Twenty participants (11 M and 9 F) were recruited among University students. The mean age was 24.35 ± 2.8 years, and the mean height and weight were 1.73 ± 0.08 m and 68.35 ± 12.93 kg, respectively, with averagely normoweight (BMI = 22.70 ± 3.53 kg × m-2). The research protocol was performed under supervision of the sport and exercise Medicine division staff of the Department of Medicine at the University of Padova. Eligibility criteria included age between 18 and 35 years, body mass index (BMI) between 18.5 and 29.9 kg/m2, and no other health problems and/or any physical limitations that could affect the study results. Information on the purpose and procedures of the study was given to each participant, and written consent was obtained before participation. The study complied with the current laws of Italy for research on human participants. The investigation procedure was examined and approved by the University of Padova review board (Ethics Board).

The test protocol was carried out in a swimming pool facility with a standardized environment; water temperature was set at approximately 29°C and temperature of air was between 26°C and 30°C (mean 27.28 ± 1.65°C) with 50% humidity, as recommended for a typical water fitness class (17). Before testing, the height and weight were measured respectively to the nearest cm using a stadiometer (Ayrton Corporation, Model S100, Prior Lake, MN) and to the nearest 0.1 kg using an electronic scale (home health care digital scale, model MC-660, C-7300 v1.1). Weight, height, age, and sex were recorded into a computer and a gas analyser. During each session, the participants were outfitted with a breathing mask for expiratory gas collection as well as a heart rate monitor, placed at the level of the xiphoid appendix. Two days before the trial session, the participants were instructed to consume standardized meals (55% carbohydrate, 30% fat, and 15% protein) and to abstain from caffeinated food or beverages 3-hour before the sessions. The protocol consisted of walking on an underwater non-motorized treadmill (Aqquatix, IT) with water at the waist level. The pool depth was 1.4 m and the treadmill height was 0.2 m. Body immersion was set before every trial, based on the height of the participant, using 4 adjustable pedestals under the treadmill. The two trials were performed during the same day, one wearing SS and the other wearing AP, in a random order. Before each trial, the participants performed 5 minutes of warm-up and got familiar with the treadmill. After a further 5-minute rest to re-establish the lower heart rate, the participants were instructed to walk following the rhythms dictated by an electronic metronome at 60, 70, 80, and 90 step × min-1, each for 5 minutes. The rhythms were derived from an adapted protocol previously adopted by Alberton et al. (10) to reduce the gait cadence because we hypothesized that wearing the AP might increase the exercise intensity (VO2, HR, and RPE); therefore, higher velocities could be excessively difficult to maintain. Furthermore, we added a minute to every stage to facilitate the steady state. No interruptions were provided between stages; there was a rest period of about 45 minutes between the two trials.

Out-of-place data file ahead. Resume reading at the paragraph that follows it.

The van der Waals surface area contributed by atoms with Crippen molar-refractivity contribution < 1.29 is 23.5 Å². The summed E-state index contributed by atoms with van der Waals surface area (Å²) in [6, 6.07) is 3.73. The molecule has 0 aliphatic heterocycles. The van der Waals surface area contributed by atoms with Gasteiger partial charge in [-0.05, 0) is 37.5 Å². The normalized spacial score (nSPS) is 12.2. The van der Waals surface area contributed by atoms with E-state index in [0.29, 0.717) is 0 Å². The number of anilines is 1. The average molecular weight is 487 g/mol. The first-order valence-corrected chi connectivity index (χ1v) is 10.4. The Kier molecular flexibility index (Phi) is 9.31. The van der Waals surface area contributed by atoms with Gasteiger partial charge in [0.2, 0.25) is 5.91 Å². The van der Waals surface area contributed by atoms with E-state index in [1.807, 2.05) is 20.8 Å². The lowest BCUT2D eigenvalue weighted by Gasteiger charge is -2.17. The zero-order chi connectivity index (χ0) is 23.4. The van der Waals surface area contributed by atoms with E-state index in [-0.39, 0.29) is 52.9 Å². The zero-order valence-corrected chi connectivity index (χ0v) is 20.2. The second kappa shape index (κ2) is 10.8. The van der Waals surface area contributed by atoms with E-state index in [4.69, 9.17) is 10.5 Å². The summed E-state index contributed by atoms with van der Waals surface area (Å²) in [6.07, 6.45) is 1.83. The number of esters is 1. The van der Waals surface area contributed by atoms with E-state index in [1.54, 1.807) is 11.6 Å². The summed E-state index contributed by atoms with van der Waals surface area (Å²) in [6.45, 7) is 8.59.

The SS consisted of a swim brief for men and two-piece swimsuit for women. These SS were characterized by small surface, close fitting.

AP consisted of long pants, closed with elastic bands at the ankles and at waist, with rubber lines inside the internal surface of the pants front- and back-side. These rubber lines were designed to contrast the textile rolling during the underwater movement, thereby keeping the surface of the pants as wide as possible (Figure 1). In other words, when carrying out the leg movement, pants started to swell in the opposite direction, increasing the total surface. The pulmonary gas exchange (VO2, mL × kg × -1min-1; VCO2, mL × kg × -1min-1) and heart rate (beat × min-1) were recorded through a portable gas analyzer (K4b2, Cosmed, IT) and a waterproof heart rate monitor (Polar, FI), respectively. The portable gas analyzer was calibrated before each test, using a known ambient-air and sample gas references, while the turbine flow meter was calibrated with a syringe of 3-liter known volume, following the instruction of the producer. Validity and reliability of the device have been described elsewhere (18). The portable gas analyzer was placed inside a waterproof box, which was suspended nearby the participant by means of stainless-steel support to protect the device from splashing water, according to a method previously described in similar protocols (19, 20). All data were recorded during both sessions, with a telemetry data transmission system from the device to the computer. RPE was scored using the Borg 6 - 20 scale at 30 seconds before every change of gait velocity; each participant was previously given instructions on the use of the scale. During both trials, an underwater camera (GoPro, US) recorded the treadmill flow; subsequently, the number of laps of the treadmill tape was manually accounted to calculate the distances performed during all phases in both trials.

Aquatic Pants Closed with Elastic Bands at the Ankles and at Waist
Aquatic Pants Closed with Elastic Bands at the Ankles and at Waist

Sample size calculation (N) was based on data reported in a similar protocol by Kanitz et al. (21). The sample size was calculated with the following equation for each condition: N= 2SD2 (Zα +Zβ)2 / Δ2. The equation estimated a sample size of 16.97 that would reflect a result with 80% power. To ensure an adequate sample size, we oversampled at 20 to allow for a 20% dropout rate due to technical problems or lack of participants interest.